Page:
Tag McPhail is Top Choice. With his mischievous grin and chiseled abs, he is exactly the kind of boy that Ali’s mother believes needs to be kept contained. But after he kisses Ali at the Choice Club, she suddenly sees him everywhere—and she’s surprised to learn that there’s more to him than his perfect looks. Tag is sweeter, smarter, and funnier than Ali ever expected… and, she soon discovers, he’s also dangerous. Because Tag leads a double life: when he’s not working at the clubs, he’s leading a rebel group trying to overturn the girl power society that the women in Ali’s family have worked so hard to put in place.

Getting closer to Tag upends everything Ali thought she knew. But will she betray everything she was raised to protect for a guy she’s not even sure she can trust?

In the current setting of politics and shows like The Handmaid’s Tale, this book was quite the interesting shift in perspective. Too often we see dystopians where female characters are put down and treated improperly, but what if it was the other way around? There is plenty of objectifying of not just women but men as well, so what if it was all combined in a future society?

That premise alone is what drew me to this book. The writing style was well done and easy to follow. I enjoyed the descriptions of setting and character, and McAloon seems to be able to get into her character’s heads well. She did well with fitting her character’s attitudes and personalities to the society they’ve grown up in, instead of taking characters that existed in today’s society and tried to fit them with a future government.

There were plenty of surprises to keep me on my toes which I highly enjoyed. There’s always a rebel group going against power in futuristic settings, and this one is no different. But the fact that the main love interest has a double life just brings depth to his character instead of him being the typical ‘cute boy’ stereotype that the others like him seem to fall into.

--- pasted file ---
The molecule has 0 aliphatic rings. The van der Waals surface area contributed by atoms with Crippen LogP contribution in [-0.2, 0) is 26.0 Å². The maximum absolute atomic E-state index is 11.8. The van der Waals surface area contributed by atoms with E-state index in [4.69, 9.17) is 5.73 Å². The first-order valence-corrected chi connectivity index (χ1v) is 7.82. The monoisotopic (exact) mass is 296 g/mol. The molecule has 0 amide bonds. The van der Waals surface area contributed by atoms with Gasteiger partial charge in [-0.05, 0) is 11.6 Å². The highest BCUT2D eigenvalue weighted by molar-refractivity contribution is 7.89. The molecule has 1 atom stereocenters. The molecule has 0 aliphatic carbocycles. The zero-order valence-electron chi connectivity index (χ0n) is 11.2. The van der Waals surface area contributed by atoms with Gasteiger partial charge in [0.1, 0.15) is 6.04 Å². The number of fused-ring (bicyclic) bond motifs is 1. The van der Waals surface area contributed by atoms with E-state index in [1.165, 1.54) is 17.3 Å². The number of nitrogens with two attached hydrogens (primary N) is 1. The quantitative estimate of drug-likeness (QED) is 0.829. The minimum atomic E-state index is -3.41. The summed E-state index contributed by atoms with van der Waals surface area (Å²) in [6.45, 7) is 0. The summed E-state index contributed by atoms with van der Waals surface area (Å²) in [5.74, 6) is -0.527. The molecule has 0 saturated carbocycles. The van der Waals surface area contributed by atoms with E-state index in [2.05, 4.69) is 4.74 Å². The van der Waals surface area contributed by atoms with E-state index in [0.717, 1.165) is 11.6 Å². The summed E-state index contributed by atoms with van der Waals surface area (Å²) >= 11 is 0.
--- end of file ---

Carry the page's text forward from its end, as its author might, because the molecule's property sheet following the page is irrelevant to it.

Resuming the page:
Overall, great work. Would definitely read this one again.

I received this book for free in exchange for an honest review.

Rating:

HeartHeartHeartHeartHeart


I am a Book Depository affiliate. Click here to purchase books through my link and get free shipping worldwide.

Skillshare is an online community full of amazing classes and brilliant teachers. Try out two free months with my code here!

Review Rendezvous: 6/16/18


The Lost Heifetz and Other Stories by Michael Tabor
Book stats:
Genre(s): Contemporary
Medium: Print
Number of pages: 348
Publish date: February 15th, 2018
Purchase: Barnes & Noble

38636428A musician has a life-changing encounter in a New York record store with a mysterious old man who may have known a brilliant violinist who was presumed to have died in World War II…

The Picture of Dorian Gray is revealed to be a pure fiction by one of the characters from the novel who explains what really happened to the infamous portrait and its subject…

An aspiring writer receives a surreal and mind-bending lesson in creative writing from a pawnbroker who deals in narrative voices…

The well-ordered life of a widower in a peaceful English village is disturbed by the arrival of a wealthy new resident who needs to be taught a lesson in respect…

An art dealer and an artist meet on vacation and embark on an intense affair that is tested by their redacted lives…

These and other stories and satires, set in the US and Britain, explore the lives, relationships, and search for fulfillment of men and women from many walks of life.

I must admit, this was a bit of a new type of book for me to read. I haven’t really read any novellas or novella collections unless they were attached to a larger series that I have already read. But, I must admit that I was pleasantly surprised with the book. I don’t have any experience to compare this one too, so I kept my expectations to myself this time.